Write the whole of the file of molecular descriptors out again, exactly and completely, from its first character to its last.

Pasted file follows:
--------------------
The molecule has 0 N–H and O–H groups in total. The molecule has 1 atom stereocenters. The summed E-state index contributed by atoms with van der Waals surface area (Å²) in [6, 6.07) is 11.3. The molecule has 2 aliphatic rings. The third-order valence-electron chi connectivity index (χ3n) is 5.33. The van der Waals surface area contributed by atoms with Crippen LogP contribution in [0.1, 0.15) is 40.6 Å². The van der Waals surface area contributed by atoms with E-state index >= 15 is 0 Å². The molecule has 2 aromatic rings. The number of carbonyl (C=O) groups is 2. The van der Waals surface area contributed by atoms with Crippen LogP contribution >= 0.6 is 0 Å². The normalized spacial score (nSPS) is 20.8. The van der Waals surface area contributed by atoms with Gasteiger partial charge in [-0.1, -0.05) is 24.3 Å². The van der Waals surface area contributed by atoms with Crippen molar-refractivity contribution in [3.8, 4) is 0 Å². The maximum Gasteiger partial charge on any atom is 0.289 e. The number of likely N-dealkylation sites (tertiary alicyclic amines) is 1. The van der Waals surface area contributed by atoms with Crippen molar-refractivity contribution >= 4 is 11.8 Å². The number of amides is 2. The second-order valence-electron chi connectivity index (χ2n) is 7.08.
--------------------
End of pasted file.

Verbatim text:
The molecule has 0 N–H and O–H groups in total. The molecule has 1 atom stereocenters. The summed E-state index contributed by atoms with van der Waals surface area (Å²) in [6, 6.07) is 11.3. The molecule has 2 aliphatic rings. The third-order valence-electron chi connectivity index (χ3n) is 5.33. The van der Waals surface area contributed by atoms with Crippen LogP contribution in [0.1, 0.15) is 40.6 Å². The van der Waals surface area contributed by atoms with E-state index >= 15 is 0 Å². The molecule has 2 aromatic rings. The number of carbonyl (C=O) groups is 2. The van der Waals surface area contributed by atoms with Crippen LogP contribution >= 0.6 is 0 Å². The normalized spacial score (nSPS) is 20.8. The van der Waals surface area contributed by atoms with Gasteiger partial charge in [-0.1, -0.05) is 24.3 Å². The van der Waals surface area contributed by atoms with Crippen molar-refractivity contribution in [3.8, 4) is 0 Å². The maximum Gasteiger partial charge on any atom is 0.289 e. The number of likely N-dealkylation sites (tertiary alicyclic amines) is 1. The van der Waals surface area contributed by atoms with Crippen molar-refractivity contribution >= 4 is 11.8 Å². The number of amides is 2. The second-order valence-electron chi connectivity index (χ2n) is 7.08.